Besides oodles of money for an aspiring presidential contender, what exactly does it mean that Facebook CEO Mark Zuckerberg is hosting a fundraiser for New Jersey's Republican Gov. Chris Christie?
Silicon Valley, by and large, spends Democratic with its fundraising cash, and overwhelmingly voted for Barack Obama last November. The numbers brook no dispute. In the last presidential cycle, 91 percent of campaign contributions by Apple employees and 97 percent by Google employees went to Obama. In Santa Clara and San Mateo counties, Obama crushed Romney by margins of over 40 percent. The gap is so bad that Nate Silver even suggested it could potentially be blamed for the poor performance of Romney's campaign in the technological arena. The best geeks just didn't want to work for him.
So Zuckerberg's implied endorsement of a prominent Republican deservedly sends a shock through the political scene. What's a nice boy from Palo Alto doing raising money for a GOP politician who opposes gay marriage, has fought to stop Obamacare in New Jersey and regularly bashes public sector employees? Could this be a portent for the future, a sign that Silicon Valley is turning right?
It's always tempting to look for larger significance, but a review of Zuckerberg's Christie timeline offers a more straightforward explanation for how all this happened. The prime catalyst? Cory Booker -- the Democratic mayor of Newark.
In the summer of 2010, Zuckerberg pledged $100 million to help reform Newark's schools. Zuckerberg had no previous relationship to New Jersey. Cory Booker just happened to sit down next to him at a dinner table at the Allen & Co. retreat in Sun Valley, Idaho, an annual event at which billionaires and politicians gather to hobnob about the issues of the day. Zuckerberg's wife, Priscilla Chan, is a teacher, and what little we know about Zuckerberg's politics suggest that he has a sincere interest in education reform. This is something, incidentally, not at all uncommon among Silicon Valley executives, no matter what their political allegiance. Tech executives tend to think of themselves as problem solvers who embrace innovation. In their view, public education is broken in the United States. They'd love to fix it. And despite Valley liberalism, it is probably safe to say that the key elements of education reform in Newark -- charter schools, breaking the power of teachers' unions -- won't rankle the techies. Silicon Valley may be blue, but it is hardly a stronghold for organized labor.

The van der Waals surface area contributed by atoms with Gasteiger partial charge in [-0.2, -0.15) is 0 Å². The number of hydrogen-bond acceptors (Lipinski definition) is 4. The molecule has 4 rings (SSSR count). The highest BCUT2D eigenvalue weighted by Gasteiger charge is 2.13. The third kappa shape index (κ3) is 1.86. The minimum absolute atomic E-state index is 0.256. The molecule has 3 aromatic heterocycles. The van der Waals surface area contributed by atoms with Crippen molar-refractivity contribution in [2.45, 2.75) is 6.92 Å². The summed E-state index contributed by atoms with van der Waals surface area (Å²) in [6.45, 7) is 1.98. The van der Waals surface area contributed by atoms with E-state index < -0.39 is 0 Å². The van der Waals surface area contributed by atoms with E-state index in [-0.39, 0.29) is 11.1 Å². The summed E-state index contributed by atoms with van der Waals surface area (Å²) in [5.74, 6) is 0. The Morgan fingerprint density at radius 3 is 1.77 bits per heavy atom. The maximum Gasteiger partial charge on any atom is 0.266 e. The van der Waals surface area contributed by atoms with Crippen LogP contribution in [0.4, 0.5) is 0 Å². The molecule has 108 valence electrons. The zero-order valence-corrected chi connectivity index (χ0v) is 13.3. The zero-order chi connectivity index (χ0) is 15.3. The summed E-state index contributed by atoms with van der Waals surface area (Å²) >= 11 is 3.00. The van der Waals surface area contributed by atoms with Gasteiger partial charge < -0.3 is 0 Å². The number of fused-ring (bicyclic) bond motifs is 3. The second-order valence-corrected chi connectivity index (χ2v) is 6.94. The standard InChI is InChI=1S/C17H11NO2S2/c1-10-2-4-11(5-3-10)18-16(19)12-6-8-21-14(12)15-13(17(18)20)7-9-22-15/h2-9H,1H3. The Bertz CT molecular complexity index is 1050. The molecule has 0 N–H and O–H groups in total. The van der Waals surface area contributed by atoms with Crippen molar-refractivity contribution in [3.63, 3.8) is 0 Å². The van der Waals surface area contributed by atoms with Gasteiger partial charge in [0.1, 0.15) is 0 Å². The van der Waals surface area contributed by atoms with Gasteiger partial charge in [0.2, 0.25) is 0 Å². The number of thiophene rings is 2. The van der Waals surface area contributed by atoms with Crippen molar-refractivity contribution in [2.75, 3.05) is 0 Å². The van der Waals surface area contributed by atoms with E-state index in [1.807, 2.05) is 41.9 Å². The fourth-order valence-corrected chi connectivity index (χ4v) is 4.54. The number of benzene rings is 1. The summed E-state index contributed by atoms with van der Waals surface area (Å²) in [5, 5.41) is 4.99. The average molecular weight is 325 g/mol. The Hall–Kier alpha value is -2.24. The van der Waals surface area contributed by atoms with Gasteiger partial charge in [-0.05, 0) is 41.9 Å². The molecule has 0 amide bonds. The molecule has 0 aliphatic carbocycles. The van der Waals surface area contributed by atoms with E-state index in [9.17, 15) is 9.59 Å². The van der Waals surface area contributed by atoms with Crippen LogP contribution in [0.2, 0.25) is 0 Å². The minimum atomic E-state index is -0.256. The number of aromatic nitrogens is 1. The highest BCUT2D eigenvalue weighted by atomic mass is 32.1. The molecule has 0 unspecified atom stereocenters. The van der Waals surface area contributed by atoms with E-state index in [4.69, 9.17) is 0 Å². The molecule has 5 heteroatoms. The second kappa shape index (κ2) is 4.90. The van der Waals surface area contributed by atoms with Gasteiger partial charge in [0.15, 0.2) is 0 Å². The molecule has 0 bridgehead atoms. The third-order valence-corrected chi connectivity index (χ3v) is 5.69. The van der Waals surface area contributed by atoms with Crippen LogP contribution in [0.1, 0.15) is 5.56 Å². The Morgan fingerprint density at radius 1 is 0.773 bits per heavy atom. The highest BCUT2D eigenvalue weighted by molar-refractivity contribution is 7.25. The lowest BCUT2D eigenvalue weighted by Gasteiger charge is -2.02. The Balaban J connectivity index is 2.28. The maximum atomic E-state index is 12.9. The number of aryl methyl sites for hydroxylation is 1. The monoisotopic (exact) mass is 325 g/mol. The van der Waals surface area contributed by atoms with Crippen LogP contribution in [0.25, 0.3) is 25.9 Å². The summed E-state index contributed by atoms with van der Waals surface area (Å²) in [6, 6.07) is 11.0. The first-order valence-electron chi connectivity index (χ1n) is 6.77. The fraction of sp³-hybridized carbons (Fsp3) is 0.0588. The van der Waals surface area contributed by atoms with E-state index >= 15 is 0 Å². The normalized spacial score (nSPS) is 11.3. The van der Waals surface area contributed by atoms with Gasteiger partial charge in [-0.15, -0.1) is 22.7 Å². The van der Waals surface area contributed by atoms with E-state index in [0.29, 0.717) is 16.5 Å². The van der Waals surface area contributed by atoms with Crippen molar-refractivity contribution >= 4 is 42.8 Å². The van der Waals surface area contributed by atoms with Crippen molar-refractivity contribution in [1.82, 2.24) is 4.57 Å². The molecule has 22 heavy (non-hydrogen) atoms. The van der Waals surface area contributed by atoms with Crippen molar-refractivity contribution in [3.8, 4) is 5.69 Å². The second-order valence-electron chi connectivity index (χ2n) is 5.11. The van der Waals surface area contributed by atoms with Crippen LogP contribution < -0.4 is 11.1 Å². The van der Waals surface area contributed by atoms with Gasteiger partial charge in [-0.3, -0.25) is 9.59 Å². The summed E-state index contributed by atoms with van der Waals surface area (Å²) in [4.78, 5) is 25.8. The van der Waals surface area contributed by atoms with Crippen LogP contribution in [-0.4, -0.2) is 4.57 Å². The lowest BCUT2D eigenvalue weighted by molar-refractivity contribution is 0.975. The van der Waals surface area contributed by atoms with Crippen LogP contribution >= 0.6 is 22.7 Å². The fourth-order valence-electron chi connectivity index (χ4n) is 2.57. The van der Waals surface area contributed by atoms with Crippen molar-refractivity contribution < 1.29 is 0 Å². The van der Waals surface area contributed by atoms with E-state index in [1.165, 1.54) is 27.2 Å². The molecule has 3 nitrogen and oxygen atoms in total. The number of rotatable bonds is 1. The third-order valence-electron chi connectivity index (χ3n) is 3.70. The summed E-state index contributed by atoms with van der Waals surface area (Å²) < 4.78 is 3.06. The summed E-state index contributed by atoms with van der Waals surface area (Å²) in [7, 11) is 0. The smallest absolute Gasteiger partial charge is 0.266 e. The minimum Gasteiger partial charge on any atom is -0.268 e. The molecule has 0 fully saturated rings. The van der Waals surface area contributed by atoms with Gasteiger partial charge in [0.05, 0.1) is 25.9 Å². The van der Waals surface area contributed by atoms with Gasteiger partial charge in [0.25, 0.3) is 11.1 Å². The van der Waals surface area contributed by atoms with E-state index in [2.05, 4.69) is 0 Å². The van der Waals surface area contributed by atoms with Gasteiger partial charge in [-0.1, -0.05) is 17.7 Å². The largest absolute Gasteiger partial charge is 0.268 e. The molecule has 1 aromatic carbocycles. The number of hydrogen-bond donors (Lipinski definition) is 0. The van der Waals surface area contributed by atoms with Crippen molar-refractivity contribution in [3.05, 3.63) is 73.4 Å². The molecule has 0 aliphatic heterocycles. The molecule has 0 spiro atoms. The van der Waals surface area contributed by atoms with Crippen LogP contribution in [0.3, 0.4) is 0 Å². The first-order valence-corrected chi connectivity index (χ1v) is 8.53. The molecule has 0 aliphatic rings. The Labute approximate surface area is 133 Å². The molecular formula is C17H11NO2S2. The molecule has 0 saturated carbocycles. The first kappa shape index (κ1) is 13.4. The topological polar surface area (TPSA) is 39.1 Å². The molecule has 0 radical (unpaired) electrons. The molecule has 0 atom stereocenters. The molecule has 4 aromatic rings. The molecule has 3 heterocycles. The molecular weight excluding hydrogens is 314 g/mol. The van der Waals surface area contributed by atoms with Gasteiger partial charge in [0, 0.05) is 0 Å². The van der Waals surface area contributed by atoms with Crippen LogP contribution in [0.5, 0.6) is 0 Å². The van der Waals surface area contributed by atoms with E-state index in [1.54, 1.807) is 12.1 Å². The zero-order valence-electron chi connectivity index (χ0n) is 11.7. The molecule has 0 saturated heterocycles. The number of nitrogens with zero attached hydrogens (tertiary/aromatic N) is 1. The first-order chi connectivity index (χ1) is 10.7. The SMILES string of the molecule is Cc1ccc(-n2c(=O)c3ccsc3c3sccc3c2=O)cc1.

Control over Newark's schools, however, resided with the state government, so any big reform project had to go through Christie's office. According to BusinessWeek and the New York Times, in the process of working out the details Zuckerberg, Christie and Booker got along famously. They announced the grant together on Oprah Winfrey's television show and have been in what seems like reasonably close touch ever since. The Wall Street Journal reported that Christie and his wife stayed with Zuckerberg during at least one visit to Facebook last year.
So Booker sat down next to Zuckerberg at a conference, and two and half years later, Zuckerberg is raising money for Christie. There's no tale to tell here of changing politics in Silicon Valley -- just a narrative of circumstance and chance. When Facebook spokesperson Sarah Feinberg says that "[Zuckerberg and Chan] admire [Christie's] leadership on education reform and other issues and look forward to continuing their important work together on behalf of Newark’s schoolchildren,” she may actually be telling the truth.
It's also worth noting that the higher you rise in the executive hierarchy of Silicon Valley tech companies, the less easy it is to predict your politics. EBay's CEO, Meg Whitman, is a Republican who unsuccessfully ran for governor of California. More to the point, Peter Thiel, one of the founders of PayPal, a big early investor in Facebook and an important mentor to Mark Zuckerberg, is a notorious libertarian who backed Ron Paul for president. Furthermore, Christie is hardly the kind of right-wing Tea Party politician that most Valley residents would view as anathema. He believes in climate change! He objects to Muslim bashing!
Which leads to perhaps the biggest takeaway from Zuckerberg's Christie fundraiser. Zuckerberg's politics are less important to this equation than Christie's. Chris Christie is the rarest of Republican leaders -- a politician in 2013 who has demonstrated some appeal across the aisle. As a warning shot signaling "electability" to Republican primary voters in 2016, Zuckerberg's endorsement might sound a little loud.